runs deeper than simply being competing titles. Back in their home turf, the two Korean divisions are integral departments of their respective rival chaebols (wealth clans) that survived the test of time itself.
Both Samsung and LG were originally humble organizations that started with businesses unrelated to electronics. In 1969, Park Chung-hee – the President of South Korea back then – formulated an eight-year plan to foster electronic businesses in the country. Park went so far to ban the smuggling of foreign radios to keep LG relevant, who was already in the electronics game. However, Samsung planned to enter the electronics market before the eight-year plan. Both founders met up to discuss Samsung’s move into the new business. It was known that both founders were originally close friends, and later related by marital ties between their family members.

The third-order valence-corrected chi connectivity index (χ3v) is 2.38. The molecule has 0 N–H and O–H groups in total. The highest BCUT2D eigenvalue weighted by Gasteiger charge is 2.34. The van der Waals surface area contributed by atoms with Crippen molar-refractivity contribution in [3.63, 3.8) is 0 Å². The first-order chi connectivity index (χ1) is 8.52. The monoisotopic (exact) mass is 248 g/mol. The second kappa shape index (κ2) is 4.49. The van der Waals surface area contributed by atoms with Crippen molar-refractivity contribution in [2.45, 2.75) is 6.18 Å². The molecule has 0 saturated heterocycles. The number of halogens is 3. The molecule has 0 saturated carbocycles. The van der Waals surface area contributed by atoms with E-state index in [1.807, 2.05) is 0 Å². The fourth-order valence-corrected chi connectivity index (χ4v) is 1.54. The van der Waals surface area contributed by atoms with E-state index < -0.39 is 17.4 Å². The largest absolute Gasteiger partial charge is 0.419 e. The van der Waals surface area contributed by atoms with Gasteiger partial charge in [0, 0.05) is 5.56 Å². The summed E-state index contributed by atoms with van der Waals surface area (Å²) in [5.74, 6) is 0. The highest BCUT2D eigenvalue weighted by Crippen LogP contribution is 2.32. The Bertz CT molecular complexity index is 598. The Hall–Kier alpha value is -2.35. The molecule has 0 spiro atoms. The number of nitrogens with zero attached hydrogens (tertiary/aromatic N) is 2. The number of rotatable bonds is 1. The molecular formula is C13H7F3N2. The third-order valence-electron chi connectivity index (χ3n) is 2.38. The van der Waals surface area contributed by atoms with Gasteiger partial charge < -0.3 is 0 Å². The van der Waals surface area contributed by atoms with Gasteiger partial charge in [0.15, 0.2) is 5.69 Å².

As fate would have it, the discussion did not go well – LG found it distasteful when Samsung expressed intent to encroach onto their territory, especially when LG did not dabble in Samsung’s claim to wealth – the sugar refinery business – out of respect for his in-law. After the heated talk, the two founders were never close again.
Both chaebols went on to be modern-world titans. LG reported a 116 trillion won ($130 billion) revenue in 2014, and Samsung drew a revenue of 334 trillion won ($380 billion) – almost 25 percent of South Korea’s GDP – in 2013, according to statistics provided by the Fair Trade Commission. With the bitter rivalry between two Korean economic powerhouses in mind, this places the Samsung Galaxy S7 and LG G5 comparison at higher stakes.